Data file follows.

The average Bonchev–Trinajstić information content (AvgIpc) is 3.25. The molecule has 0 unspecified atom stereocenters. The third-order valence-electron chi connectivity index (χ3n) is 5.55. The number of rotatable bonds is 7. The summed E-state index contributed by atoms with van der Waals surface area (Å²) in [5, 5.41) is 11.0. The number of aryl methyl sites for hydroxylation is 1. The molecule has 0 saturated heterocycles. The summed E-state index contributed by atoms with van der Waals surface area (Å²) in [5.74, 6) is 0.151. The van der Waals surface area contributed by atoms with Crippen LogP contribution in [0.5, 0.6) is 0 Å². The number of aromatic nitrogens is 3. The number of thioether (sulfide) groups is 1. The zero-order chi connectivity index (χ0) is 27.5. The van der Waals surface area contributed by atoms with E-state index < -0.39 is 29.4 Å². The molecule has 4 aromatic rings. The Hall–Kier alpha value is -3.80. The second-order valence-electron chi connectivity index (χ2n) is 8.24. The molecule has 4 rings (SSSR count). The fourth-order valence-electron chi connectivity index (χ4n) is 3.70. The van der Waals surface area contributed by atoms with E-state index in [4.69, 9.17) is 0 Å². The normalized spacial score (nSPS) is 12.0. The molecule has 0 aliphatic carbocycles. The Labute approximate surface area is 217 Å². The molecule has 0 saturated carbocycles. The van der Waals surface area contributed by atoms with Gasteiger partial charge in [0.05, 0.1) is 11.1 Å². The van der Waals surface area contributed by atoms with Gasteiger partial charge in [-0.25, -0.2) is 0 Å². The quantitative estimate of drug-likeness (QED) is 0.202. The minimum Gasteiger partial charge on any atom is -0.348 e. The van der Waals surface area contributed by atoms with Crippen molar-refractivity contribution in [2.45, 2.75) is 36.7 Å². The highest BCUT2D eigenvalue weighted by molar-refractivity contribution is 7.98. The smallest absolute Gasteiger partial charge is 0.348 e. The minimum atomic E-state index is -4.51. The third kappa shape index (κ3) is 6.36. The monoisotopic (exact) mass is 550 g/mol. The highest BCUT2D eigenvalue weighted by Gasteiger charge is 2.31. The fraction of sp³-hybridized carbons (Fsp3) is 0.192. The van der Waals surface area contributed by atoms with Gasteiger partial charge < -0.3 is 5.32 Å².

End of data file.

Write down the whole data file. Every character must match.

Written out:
The average Bonchev–Trinajstić information content (AvgIpc) is 3.25. The molecule has 0 unspecified atom stereocenters. The third-order valence-electron chi connectivity index (χ3n) is 5.55. The number of rotatable bonds is 7. The summed E-state index contributed by atoms with van der Waals surface area (Å²) in [5, 5.41) is 11.0. The number of aryl methyl sites for hydroxylation is 1. The molecule has 0 saturated heterocycles. The summed E-state index contributed by atoms with van der Waals surface area (Å²) in [5.74, 6) is 0.151. The van der Waals surface area contributed by atoms with Crippen LogP contribution in [0.5, 0.6) is 0 Å². The number of aromatic nitrogens is 3. The number of thioether (sulfide) groups is 1. The zero-order chi connectivity index (χ0) is 27.5. The van der Waals surface area contributed by atoms with E-state index < -0.39 is 29.4 Å². The molecule has 4 aromatic rings. The Hall–Kier alpha value is -3.80. The second-order valence-electron chi connectivity index (χ2n) is 8.24. The molecule has 4 rings (SSSR count). The fourth-order valence-electron chi connectivity index (χ4n) is 3.70. The van der Waals surface area contributed by atoms with E-state index in [4.69, 9.17) is 0 Å². The normalized spacial score (nSPS) is 12.0. The molecule has 0 aliphatic carbocycles. The Labute approximate surface area is 217 Å². The molecule has 0 saturated carbocycles. The van der Waals surface area contributed by atoms with Gasteiger partial charge in [0.05, 0.1) is 11.1 Å². The van der Waals surface area contributed by atoms with Gasteiger partial charge in [-0.25, -0.2) is 0 Å². The quantitative estimate of drug-likeness (QED) is 0.202. The minimum Gasteiger partial charge on any atom is -0.348 e. The van der Waals surface area contributed by atoms with Crippen molar-refractivity contribution in [2.45, 2.75) is 36.7 Å². The highest BCUT2D eigenvalue weighted by molar-refractivity contribution is 7.98. The smallest absolute Gasteiger partial charge is 0.348 e. The minimum atomic E-state index is -4.51. The third kappa shape index (κ3) is 6.36. The monoisotopic (exact) mass is 550 g/mol. The highest BCUT2D eigenvalue weighted by Gasteiger charge is 2.31. The fraction of sp³-hybridized carbons (Fsp3) is 0.192. The van der Waals surface area contributed by atoms with Gasteiger partial charge < -0.3 is 5.32 Å².